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Padraig O'Morain: We still don't protect our children properly

We think we're so sophisticated when it comes to children's rights that we would never allow the crimes of the past to occur on our watch.

Institutional abuse, we think, occurred under the eyes of a naive society which didn't much care anyway for the children locked up in the industrial schools and reformatories. We are not that naive.

Yet the latest annual report from the ombudsman for children, Emily Logan, makes it clear that for all our wringing of hands, we still ignore children in danger and, if they fall below a certain level of vulnerability, we let them take their chances in an unequal world.

And this applies even where parents are desperate to get help for children with difficulties. Among the factors she commented on was "the amount of time, energy and resources needed by parents or guardians to advocate on behalf of their child and the effect that this is having on family life."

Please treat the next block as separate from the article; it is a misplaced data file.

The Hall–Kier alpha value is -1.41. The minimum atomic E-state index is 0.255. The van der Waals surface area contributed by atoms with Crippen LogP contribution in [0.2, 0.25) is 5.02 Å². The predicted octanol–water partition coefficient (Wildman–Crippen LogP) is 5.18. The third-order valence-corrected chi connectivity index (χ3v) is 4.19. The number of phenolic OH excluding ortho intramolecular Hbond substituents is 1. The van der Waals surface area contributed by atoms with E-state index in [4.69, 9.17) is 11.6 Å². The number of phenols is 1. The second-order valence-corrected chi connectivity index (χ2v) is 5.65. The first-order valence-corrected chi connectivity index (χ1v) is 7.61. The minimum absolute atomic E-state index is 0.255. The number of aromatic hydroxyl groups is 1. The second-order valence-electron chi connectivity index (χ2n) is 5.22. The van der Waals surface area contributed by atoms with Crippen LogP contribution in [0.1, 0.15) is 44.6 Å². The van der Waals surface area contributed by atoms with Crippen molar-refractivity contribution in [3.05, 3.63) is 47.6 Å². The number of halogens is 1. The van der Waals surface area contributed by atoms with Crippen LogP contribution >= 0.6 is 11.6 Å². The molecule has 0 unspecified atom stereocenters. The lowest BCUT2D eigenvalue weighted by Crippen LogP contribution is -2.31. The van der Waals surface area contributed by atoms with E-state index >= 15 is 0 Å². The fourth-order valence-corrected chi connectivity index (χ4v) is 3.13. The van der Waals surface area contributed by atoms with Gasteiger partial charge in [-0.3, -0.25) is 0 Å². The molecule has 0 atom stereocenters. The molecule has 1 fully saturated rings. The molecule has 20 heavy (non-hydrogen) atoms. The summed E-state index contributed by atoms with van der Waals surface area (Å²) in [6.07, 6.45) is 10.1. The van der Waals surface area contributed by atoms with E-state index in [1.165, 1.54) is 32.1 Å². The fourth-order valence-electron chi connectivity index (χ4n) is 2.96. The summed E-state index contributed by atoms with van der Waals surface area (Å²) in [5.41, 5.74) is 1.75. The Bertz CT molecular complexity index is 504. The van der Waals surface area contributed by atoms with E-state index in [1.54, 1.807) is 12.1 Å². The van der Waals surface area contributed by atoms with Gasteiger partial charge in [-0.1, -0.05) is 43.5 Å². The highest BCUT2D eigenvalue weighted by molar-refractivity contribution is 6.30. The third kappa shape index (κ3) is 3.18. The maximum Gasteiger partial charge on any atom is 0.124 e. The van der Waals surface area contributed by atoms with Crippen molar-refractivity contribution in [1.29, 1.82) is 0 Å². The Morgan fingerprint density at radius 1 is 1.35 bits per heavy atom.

That's bad enough. If that's the reception we give to families looking for help, then the outlook for the child whose family doesn't care enough to fight the system is dire.

The thing is, we know all this. For years we've been hearing parents complain about the impossibility of getting help for children with psychological issues that are leading them straight into trouble. We've been hearing about the weakness of our response to children who are left to their own devices. We've been hearing about children who come here on their own from abroad and who disappear from State care.

We hear all this, say it's terrible and then forget about it.

Many of these children have complex problems, as Ms Logan points out. I would add that many are difficult to help. They don't want to be in care and they don't really see that they need help. Behaviour can be very challenging in some cases.

What this means is that to work effectively with these children we need a high quality, child protection service. That's not what we've got. Why? Probably because there isn't a single vote to be got from child protection. No TD will ever put his or her career on the line for these children.

That's why we need a referendum on the constitutional rights of children - and Ms Logan has repeated her demand for such a referendum. A referendum, if carried, would not improve matters overnight but it would give children's advocates, including families, a weapon to use to force the State and child protection system to do its job.

Meanwhile, the funding for Emily Logan's office was reduced last year. Even the most vulnerable children are not immune from the cuts. But then, what's new about that?